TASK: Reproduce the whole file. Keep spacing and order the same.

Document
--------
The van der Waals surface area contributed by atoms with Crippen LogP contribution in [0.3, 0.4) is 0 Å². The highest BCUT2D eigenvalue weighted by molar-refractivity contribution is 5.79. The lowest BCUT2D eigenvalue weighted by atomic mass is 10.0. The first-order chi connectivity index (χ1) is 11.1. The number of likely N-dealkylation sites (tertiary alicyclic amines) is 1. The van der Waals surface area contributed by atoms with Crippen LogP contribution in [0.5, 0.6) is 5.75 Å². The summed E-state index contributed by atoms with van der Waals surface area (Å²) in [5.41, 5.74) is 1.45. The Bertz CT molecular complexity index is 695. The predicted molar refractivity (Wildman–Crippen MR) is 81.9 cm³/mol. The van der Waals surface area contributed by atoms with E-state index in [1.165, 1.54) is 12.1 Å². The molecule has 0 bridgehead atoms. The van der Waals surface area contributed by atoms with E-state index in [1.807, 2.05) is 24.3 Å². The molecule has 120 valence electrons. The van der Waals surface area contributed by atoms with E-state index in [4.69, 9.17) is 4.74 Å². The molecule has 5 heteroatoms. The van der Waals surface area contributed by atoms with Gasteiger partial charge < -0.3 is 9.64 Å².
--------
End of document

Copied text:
The van der Waals surface area contributed by atoms with Crippen LogP contribution in [0.3, 0.4) is 0 Å². The highest BCUT2D eigenvalue weighted by molar-refractivity contribution is 5.79. The lowest BCUT2D eigenvalue weighted by atomic mass is 10.0. The first-order chi connectivity index (χ1) is 11.1. The number of likely N-dealkylation sites (tertiary alicyclic amines) is 1. The van der Waals surface area contributed by atoms with Crippen LogP contribution in [0.5, 0.6) is 5.75 Å². The summed E-state index contributed by atoms with van der Waals surface area (Å²) in [5.41, 5.74) is 1.45. The Bertz CT molecular complexity index is 695. The predicted molar refractivity (Wildman–Crippen MR) is 81.9 cm³/mol. The van der Waals surface area contributed by atoms with E-state index in [1.165, 1.54) is 12.1 Å². The molecule has 0 bridgehead atoms. The van der Waals surface area contributed by atoms with E-state index in [1.807, 2.05) is 24.3 Å². The molecule has 120 valence electrons. The van der Waals surface area contributed by atoms with E-state index in [4.69, 9.17) is 4.74 Å². The molecule has 5 heteroatoms. The van der Waals surface area contributed by atoms with Gasteiger partial charge < -0.3 is 9.64 Å².